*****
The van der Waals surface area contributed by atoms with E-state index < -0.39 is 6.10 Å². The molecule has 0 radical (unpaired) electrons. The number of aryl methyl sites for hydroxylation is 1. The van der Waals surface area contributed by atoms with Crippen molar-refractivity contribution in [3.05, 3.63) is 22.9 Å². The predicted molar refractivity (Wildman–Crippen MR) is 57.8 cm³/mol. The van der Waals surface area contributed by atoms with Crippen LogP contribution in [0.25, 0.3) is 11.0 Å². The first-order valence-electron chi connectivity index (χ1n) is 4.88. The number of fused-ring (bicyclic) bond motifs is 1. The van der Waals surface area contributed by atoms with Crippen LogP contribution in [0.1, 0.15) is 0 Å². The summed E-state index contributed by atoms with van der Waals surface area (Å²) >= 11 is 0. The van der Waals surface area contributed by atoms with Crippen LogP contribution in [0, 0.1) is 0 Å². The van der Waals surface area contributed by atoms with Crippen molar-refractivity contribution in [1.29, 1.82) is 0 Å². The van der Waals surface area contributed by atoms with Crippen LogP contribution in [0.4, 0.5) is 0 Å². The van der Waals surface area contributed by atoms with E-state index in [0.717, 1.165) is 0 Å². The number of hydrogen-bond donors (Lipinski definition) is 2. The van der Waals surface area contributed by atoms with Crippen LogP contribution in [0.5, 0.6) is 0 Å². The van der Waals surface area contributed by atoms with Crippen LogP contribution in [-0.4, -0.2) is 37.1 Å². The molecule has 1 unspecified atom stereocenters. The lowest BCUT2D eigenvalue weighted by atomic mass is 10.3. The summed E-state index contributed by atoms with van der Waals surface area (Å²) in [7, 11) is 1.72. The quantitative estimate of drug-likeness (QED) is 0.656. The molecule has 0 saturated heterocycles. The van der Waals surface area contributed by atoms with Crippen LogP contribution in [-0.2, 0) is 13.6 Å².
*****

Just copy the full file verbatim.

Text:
The van der Waals surface area contributed by atoms with E-state index < -0.39 is 6.10 Å². The molecule has 0 radical (unpaired) electrons. The number of aryl methyl sites for hydroxylation is 1. The van der Waals surface area contributed by atoms with Crippen molar-refractivity contribution in [3.05, 3.63) is 22.9 Å². The predicted molar refractivity (Wildman–Crippen MR) is 57.8 cm³/mol. The van der Waals surface area contributed by atoms with Crippen LogP contribution in [0.25, 0.3) is 11.0 Å². The first-order valence-electron chi connectivity index (χ1n) is 4.88. The number of fused-ring (bicyclic) bond motifs is 1. The van der Waals surface area contributed by atoms with Crippen LogP contribution in [0.1, 0.15) is 0 Å². The summed E-state index contributed by atoms with van der Waals surface area (Å²) >= 11 is 0. The van der Waals surface area contributed by atoms with Crippen LogP contribution in [0, 0.1) is 0 Å². The van der Waals surface area contributed by atoms with Crippen molar-refractivity contribution in [1.29, 1.82) is 0 Å². The van der Waals surface area contributed by atoms with Crippen LogP contribution in [0.4, 0.5) is 0 Å². The van der Waals surface area contributed by atoms with E-state index in [0.717, 1.165) is 0 Å². The number of hydrogen-bond donors (Lipinski definition) is 2. The van der Waals surface area contributed by atoms with Crippen LogP contribution in [0.5, 0.6) is 0 Å². The van der Waals surface area contributed by atoms with Crippen LogP contribution in [-0.4, -0.2) is 37.1 Å². The molecule has 1 unspecified atom stereocenters. The lowest BCUT2D eigenvalue weighted by atomic mass is 10.3. The summed E-state index contributed by atoms with van der Waals surface area (Å²) in [7, 11) is 1.72. The quantitative estimate of drug-likeness (QED) is 0.656. The molecule has 0 saturated heterocycles. The van der Waals surface area contributed by atoms with Crippen LogP contribution in [-0.2, 0) is 13.6 Å².